TABLE OF CONTENTS
Title page – – – – – – – – – i
Declaration – – – – – – – – – ii
Dedication – – – – – – – – – iii
Acknowledgement – – – – – – – iv
Abstract – – – – – – – – – v
Table of contents – – – – – – – – vi
List of Tables – – – – – – – ix
List of figures – – – – – – – x
Abbreviations & Acronyms – – – – – – xi
CHAPTER ONE: INTRODUCTION – – – – 1
1.1 Background of the Study – – – – – – 1
1.1.1 Small and Medium Enterprises – – – – 3
1.1.2 Attrition – – – – – – – 6
1.1.3 Textile Industry – – – – – – 7
1.1.4 Small and Medium Textile Industry in Nigeria – 8
1.2 Statement of the problem – – – – – 9
1.3 Objectives of the Study – – – – – – 10
1.3.1 General Objectives – – – – – 10
1.3.2 Specific Objectives – – – – – 10
1.4 Research hypothesis – – – – – 11
1.5 Significance of the study – – – – – – 12
1.6 Scope of the study – – – – – – – 12
1.7 Limitations of the study – – – – – – 13
1.8 Definition of terms – – – – – – 14
CHAPTER TWO: LITERATURE REVIEW – – – 17
2.1 Introduction – – – – – – – 17
2.2 Theoretical Review – – – – – – 17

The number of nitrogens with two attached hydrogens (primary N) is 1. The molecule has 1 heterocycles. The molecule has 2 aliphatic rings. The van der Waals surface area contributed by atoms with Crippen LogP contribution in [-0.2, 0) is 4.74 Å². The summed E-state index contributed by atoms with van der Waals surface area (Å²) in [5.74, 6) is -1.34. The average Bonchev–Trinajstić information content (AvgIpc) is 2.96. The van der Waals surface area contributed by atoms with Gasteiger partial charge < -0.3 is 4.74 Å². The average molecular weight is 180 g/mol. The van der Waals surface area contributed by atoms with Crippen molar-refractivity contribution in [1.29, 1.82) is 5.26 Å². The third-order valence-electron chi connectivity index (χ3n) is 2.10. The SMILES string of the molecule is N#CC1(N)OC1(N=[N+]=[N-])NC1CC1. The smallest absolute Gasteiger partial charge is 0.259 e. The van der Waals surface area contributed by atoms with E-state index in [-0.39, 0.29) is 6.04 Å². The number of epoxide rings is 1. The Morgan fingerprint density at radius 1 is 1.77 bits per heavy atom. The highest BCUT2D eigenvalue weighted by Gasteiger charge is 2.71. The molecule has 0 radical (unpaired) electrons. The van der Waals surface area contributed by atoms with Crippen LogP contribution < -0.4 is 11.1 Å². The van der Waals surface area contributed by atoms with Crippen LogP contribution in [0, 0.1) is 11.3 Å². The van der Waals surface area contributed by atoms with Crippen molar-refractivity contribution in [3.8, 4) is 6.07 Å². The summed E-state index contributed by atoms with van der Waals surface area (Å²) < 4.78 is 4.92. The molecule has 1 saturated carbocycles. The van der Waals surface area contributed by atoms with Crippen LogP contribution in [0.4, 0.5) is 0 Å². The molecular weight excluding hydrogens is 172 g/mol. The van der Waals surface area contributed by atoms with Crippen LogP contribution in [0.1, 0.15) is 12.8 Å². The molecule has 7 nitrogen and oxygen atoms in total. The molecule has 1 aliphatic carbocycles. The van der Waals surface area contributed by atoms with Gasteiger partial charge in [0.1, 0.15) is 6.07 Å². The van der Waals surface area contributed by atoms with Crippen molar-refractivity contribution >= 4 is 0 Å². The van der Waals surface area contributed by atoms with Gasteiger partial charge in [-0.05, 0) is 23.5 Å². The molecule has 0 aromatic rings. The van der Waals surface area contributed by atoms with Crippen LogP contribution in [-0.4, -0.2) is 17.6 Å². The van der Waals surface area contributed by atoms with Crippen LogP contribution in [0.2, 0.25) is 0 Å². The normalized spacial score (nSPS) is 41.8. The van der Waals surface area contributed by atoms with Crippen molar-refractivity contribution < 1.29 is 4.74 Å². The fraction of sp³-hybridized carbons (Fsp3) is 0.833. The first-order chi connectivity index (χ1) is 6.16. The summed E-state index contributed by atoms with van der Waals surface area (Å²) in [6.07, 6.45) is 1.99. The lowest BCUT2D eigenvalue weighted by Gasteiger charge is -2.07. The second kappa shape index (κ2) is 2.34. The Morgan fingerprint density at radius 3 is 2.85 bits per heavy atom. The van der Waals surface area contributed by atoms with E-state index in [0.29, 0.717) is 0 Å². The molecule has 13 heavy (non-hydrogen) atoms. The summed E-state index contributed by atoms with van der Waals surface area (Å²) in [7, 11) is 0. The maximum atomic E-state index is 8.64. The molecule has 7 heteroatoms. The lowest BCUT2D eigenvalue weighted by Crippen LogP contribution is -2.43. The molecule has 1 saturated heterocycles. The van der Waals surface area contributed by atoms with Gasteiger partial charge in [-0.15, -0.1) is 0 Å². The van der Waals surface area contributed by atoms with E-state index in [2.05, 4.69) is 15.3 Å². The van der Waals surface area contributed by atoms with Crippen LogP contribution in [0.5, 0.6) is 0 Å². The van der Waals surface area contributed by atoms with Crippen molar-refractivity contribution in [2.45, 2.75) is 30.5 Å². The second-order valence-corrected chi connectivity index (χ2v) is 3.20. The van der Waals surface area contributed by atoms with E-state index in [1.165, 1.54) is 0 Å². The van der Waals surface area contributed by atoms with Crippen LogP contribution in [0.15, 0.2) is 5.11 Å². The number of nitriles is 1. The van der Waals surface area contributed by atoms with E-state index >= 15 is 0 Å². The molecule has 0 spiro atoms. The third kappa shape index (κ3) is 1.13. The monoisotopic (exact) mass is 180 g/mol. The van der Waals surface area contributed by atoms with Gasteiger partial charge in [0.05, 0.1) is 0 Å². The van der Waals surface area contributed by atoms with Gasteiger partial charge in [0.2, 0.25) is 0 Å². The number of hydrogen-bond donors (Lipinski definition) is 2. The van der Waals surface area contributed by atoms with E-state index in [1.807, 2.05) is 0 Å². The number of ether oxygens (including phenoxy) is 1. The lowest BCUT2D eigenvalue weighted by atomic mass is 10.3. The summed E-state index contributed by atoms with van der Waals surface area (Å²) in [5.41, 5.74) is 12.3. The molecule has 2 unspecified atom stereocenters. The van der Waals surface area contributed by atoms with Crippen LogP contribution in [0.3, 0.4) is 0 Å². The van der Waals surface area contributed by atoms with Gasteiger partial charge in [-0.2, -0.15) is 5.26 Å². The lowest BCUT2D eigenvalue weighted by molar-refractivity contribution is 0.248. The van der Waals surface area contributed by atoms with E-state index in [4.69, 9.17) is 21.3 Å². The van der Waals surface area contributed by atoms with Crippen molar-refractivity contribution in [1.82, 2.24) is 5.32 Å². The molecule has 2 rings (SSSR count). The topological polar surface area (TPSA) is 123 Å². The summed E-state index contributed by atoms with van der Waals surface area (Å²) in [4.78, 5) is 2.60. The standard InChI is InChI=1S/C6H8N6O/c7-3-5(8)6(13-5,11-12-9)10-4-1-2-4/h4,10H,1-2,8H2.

2.2.1 Technology – – – – – – – 19
2.2.2 Marketing – – – – – – – 25
2.2.3 Managerial Skills – – – – – – 35
2.2.4 Finance – – – – – – – 41
2.2.5 Government Policy – – – – – 44
2.2.6 Attrition/Failure – – – – – – 50
2.3 Conceptual Framework – – – – – – 54
2.4 Review of Important Literature – – – – – 59
2.4.1 Technology – – – – – – – 59
2.4.2 Marketing – – – – – – – 66
2.4.3 Managerial Skills – – – – – – 74
2.4.4 Finance – – – – – – – 82
2.4.5 Government Policy – – – – – 87
2.4.6 Attrition/Failure – – – – – – 96
2.5 Empirical Review – – – – – – – 98
2.5.1 Technology – – – – – – – 99
2.5.2 Marketing – – – – – – – 105
2.5.3 Managerial Skills – – – – – – 106
2.5.4 Finance – – – – – – – 111
2.6 Attrition – – – – – – – – 116
2.7 Critique of Review – – – – – – 120
2.8 Research Gap – – – – – – 122
CHAPTER THREE: RESEARCH METHODOLOGY – 123
3.1 Introduction – – – – – – – 123
3.2 Research Philosophy – – – – – – 123
3.3 Research Design – – – – – – – 124
3.4 Study Population – – – – – – – 125
3.5 Sampling Techniques – – – – – – 125
3.6 Data Collection Procedure – – – – – 127
3.6.1 Interviews Schedule – – – – – 128
3.6.2 Questionnaire – – – – – – 128
3.6.3 Validity of the Research Instruments – – – 130
3.7 Pilot Study – – – – – – – – 131
3.8 Administration of Research Instruments – – – 132
3.9 Data Processing and Analysis – – – – – 132
3.9 Ethical Issues – – – – – – – 134
Appendix I. – Introduction Letter
Appendix II. – Interview Schedule & Questionnaire
Appendix III. – Working Plan
Appendix IV – Budgeting
Appendix V – Association Members mills that closed since 1995
Association Member mills that are still standing
Appendix VI – Main qualitative indicators that may be used to differentiate between SMEs and large companies